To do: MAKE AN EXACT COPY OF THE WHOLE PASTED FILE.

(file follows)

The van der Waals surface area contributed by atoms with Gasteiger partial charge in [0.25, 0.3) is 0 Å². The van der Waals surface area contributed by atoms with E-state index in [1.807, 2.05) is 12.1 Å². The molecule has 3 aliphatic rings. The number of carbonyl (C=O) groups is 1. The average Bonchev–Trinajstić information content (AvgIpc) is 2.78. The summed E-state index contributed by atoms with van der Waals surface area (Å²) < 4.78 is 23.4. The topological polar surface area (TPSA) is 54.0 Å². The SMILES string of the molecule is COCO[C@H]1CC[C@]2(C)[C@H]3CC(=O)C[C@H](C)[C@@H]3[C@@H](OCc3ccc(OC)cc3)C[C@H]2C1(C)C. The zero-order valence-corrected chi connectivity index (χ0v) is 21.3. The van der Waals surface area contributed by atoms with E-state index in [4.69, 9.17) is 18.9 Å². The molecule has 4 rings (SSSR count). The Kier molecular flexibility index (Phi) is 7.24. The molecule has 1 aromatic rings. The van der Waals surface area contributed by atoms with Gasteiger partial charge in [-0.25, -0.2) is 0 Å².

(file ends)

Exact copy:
The van der Waals surface area contributed by atoms with Gasteiger partial charge in [0.25, 0.3) is 0 Å². The van der Waals surface area contributed by atoms with E-state index in [1.807, 2.05) is 12.1 Å². The molecule has 3 aliphatic rings. The number of carbonyl (C=O) groups is 1. The average Bonchev–Trinajstić information content (AvgIpc) is 2.78. The summed E-state index contributed by atoms with van der Waals surface area (Å²) < 4.78 is 23.4. The topological polar surface area (TPSA) is 54.0 Å². The SMILES string of the molecule is COCO[C@H]1CC[C@]2(C)[C@H]3CC(=O)C[C@H](C)[C@@H]3[C@@H](OCc3ccc(OC)cc3)C[C@H]2C1(C)C. The zero-order valence-corrected chi connectivity index (χ0v) is 21.3. The van der Waals surface area contributed by atoms with E-state index in [4.69, 9.17) is 18.9 Å². The molecule has 4 rings (SSSR count). The Kier molecular flexibility index (Phi) is 7.24. The molecule has 1 aromatic rings. The van der Waals surface area contributed by atoms with Gasteiger partial charge in [-0.25, -0.2) is 0 Å².